Wednesday, February 26, 2014


Original 1926 poster
Turandot was the first Puccini opera I obsessed over as a teenager. Unlike other boys, the first technology that captured my imagination was stereo sound, which was the big new thing then. I went crazy and soon had a gigantic stereo setup in our house, and aside from all the other classics I was hoovering up, I collected all the newest stereo opera recordings. The Metropolitan Opera was still visiting Toronto on it's annual tours, so I was heavily influenced by whatever operas they brought, which was mostly Verdi, bel Canto (Rossini Donizetti), and Puccini. But, with it's torrid 'love' issues, seductions, and  'adult' intrigues, Puccini was a little beyond my scope.

I was more there for the pomp and pageantry, the voices, the large choruses and ceremonial set pieces, and orchestral brilliance that informs much of opera to some degree. Puccini was still a little too musically chromatic and 'slithery' to me: I listened to Tosca, and it seemed a welter of brilliant colours and unsavoury seduction that I just could not get into. I saw a magnificent production of Boheme in Vienna as a twelve year old boy, back there on a visit,  and was so bored by all the love interests in it, I actually left my loge to talk to the attendants in the foyer. There seemed to be something cheap about it, but I mistook Puccini's amazing ease with producing deathless melody for glibness, and since Puccini, as the best musically equipped Italian opera composer, can write a tune that can convince you of anything, of manipulative calculation.

It was not till I happened onto Turandot that I became obsessed by a Puccini opera. In the middle 20th Century, Turandot was not generally appreciated, although it was produced. It is really an anomaly amongst Puccini's operas, in that it is really a Grand Opera, with it's ceremonial set pieces and oriental splendour, with only an element of the 'verismo' reality-style that Puccini had done so much to make his own. The verismo movement came in specifically to remedy the monumentality and grandness suffusing much of 19th Century opera, with an interest in presenting the real events of real people in real life.

With its mythic fairy story, and magnificent  public rituals, processions and ceremonies, Turnandot had been a change of direction for Puccini, who actually put real effort into trying to do the creative, unexpected thing: he even wrote a 'Cowboy Opera' for the Met, 'La Fanciulla del West' [The Girl of the Golden West]. Had be been able to finish it, Turandot might have become Puccini's unquestioned masterpiece.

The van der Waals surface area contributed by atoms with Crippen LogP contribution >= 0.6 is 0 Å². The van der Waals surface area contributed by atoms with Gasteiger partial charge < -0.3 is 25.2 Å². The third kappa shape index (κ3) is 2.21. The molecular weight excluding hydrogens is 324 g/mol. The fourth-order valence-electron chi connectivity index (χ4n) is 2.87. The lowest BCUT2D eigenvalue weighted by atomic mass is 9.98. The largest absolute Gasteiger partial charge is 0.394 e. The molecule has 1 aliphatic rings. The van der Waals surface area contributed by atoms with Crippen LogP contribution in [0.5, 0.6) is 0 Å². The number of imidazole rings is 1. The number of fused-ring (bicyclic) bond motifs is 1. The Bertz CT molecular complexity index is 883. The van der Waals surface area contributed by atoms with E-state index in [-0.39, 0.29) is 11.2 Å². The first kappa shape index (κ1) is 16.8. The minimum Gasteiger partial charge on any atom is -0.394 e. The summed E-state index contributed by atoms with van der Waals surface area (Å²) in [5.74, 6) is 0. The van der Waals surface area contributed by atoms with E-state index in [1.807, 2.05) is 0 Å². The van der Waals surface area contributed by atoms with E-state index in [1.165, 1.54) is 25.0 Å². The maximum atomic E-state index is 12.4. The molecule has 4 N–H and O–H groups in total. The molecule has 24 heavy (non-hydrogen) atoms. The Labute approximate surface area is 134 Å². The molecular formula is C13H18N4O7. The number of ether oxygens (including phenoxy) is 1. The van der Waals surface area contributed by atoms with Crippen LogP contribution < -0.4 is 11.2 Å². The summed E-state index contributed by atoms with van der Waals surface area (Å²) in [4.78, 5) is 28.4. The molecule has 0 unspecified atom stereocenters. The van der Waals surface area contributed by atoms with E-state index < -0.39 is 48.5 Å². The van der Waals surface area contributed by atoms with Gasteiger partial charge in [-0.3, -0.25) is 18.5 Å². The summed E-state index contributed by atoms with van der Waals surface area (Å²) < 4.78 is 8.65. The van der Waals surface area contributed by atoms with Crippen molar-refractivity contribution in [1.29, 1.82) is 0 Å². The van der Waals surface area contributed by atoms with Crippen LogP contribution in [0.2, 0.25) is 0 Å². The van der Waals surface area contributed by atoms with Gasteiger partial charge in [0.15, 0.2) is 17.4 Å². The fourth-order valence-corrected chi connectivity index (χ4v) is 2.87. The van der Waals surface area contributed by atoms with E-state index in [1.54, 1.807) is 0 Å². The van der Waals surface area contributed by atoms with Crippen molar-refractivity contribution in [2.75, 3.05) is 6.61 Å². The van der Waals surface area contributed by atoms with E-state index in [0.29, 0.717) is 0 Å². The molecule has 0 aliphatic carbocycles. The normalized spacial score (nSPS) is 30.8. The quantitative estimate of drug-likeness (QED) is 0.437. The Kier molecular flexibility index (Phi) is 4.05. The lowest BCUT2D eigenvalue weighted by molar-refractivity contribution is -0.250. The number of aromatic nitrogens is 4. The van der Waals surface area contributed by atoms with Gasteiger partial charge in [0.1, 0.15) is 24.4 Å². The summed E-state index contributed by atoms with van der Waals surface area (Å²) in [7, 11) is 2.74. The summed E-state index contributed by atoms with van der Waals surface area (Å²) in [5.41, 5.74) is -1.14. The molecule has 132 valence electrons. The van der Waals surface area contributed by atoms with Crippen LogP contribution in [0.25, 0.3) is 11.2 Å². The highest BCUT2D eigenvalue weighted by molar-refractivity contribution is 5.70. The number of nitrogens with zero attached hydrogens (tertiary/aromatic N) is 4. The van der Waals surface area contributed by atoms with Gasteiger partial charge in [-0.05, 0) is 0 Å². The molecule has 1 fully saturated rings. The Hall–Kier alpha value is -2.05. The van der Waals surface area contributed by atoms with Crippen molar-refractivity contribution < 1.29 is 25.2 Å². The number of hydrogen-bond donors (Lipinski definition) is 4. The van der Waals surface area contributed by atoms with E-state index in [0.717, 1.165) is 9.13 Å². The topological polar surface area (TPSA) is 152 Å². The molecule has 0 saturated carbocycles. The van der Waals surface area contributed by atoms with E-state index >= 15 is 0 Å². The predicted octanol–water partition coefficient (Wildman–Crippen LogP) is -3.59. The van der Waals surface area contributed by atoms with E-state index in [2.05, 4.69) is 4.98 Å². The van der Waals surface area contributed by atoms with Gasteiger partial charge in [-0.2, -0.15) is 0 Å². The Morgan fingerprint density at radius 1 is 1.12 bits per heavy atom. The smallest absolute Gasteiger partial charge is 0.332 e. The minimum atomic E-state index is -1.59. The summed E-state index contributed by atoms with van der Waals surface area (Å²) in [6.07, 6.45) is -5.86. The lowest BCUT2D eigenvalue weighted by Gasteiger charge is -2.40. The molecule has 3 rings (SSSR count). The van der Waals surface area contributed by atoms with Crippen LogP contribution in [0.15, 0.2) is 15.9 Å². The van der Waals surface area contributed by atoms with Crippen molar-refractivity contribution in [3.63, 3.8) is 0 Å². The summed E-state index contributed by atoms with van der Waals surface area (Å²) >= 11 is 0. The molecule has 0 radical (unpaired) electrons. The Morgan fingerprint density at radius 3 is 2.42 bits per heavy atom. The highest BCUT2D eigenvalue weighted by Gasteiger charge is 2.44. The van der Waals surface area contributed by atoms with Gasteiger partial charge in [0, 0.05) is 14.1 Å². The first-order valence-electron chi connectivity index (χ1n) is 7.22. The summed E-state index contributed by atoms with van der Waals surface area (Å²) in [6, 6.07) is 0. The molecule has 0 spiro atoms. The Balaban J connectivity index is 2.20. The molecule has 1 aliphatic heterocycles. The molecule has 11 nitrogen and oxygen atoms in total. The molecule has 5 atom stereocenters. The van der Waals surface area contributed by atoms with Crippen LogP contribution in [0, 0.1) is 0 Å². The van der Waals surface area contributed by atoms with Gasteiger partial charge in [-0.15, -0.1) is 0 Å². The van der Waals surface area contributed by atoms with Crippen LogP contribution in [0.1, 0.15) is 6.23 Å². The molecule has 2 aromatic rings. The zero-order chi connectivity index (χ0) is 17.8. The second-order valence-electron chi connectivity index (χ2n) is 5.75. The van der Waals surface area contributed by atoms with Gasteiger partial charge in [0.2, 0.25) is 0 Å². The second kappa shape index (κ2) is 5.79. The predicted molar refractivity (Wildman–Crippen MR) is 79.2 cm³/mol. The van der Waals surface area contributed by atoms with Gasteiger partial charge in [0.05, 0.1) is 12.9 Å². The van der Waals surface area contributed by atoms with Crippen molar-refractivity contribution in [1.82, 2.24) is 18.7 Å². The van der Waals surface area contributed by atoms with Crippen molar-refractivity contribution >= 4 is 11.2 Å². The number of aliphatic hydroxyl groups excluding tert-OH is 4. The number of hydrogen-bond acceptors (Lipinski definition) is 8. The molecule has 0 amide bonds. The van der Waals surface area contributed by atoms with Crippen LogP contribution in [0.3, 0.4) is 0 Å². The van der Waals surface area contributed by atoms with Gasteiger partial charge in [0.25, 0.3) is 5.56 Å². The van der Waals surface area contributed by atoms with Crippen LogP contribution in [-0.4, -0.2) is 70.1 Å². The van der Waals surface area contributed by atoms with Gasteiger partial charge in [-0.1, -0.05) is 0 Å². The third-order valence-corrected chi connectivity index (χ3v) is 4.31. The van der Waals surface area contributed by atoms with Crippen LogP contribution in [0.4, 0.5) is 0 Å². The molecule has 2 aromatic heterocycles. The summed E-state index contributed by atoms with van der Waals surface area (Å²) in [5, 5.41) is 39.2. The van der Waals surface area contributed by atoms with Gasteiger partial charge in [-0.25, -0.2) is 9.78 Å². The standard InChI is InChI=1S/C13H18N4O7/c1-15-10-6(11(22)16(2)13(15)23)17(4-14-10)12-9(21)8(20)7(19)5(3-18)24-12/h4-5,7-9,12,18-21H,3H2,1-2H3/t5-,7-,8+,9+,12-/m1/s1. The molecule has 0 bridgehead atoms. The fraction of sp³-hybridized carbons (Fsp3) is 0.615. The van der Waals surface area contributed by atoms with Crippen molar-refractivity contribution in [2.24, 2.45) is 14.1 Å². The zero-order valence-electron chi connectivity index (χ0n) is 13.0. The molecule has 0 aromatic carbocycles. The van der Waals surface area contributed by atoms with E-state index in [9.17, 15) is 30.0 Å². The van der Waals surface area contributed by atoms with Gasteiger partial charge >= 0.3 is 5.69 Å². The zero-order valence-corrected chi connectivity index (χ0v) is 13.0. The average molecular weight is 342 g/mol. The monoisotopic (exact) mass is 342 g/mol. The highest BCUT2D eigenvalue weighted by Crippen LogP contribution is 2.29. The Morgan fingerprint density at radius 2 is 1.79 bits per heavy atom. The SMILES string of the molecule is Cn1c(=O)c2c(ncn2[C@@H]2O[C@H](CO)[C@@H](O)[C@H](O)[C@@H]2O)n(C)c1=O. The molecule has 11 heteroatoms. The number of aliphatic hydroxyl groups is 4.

Courageously, Puccini liked to tackle emotional life issues that were rife with him in his own life, so that the dramaturgical points create catharsis around familiar problems, especially around amatory and sexual politics, but very much as a man of his time, admitting his collusion in them. He, of course, being 'in love' with women, managed to broach a number of 'women's' issues.

Giacomo Puccini in 1908
As a notorious but discreet and slippery seducer of the ladies, Puccini thought nothing of using his fame and allure to fascinate women, especially of 'inferior' classes, and he was very successful with casual hookups with maids and servants. He must have felt guilty on some level, because the very painful gist of Madamma Butterfly, for example, is the deconstruction of Pinkerton's irresponsible and destructive seduction of a woman that results in her suicide, with Pinkerton realizing too late what he has done.

Here, Puccini is parsing the results of a behaviour he frequently participated in, expiating, or at least bringing to attention the destructiveness of such casual seductions, and creating in the opera, perhaps, a deterrent for such attitudes.

The plot of Turandot is the well known fairy story of the Princess who will marry any man (only princes accepted) who can answer three questions she poses. If they fail they are executed. Turandot is so beautiful and wealthy that a constant stream of applicants submit to the test, all to fail, all to die. Her motive for this is to exact a punishment on all men, for the tragic rape of a past princess, whose fate she obsessively mourns. Turandot is in fact one of the first exponents of a redressing feminism, that has become very familiar to us.

But Turandot is accused of coldness and vengeance, and aside from her beauty seems to have few of the attributes of yieldingness or humanity that would make her attractive.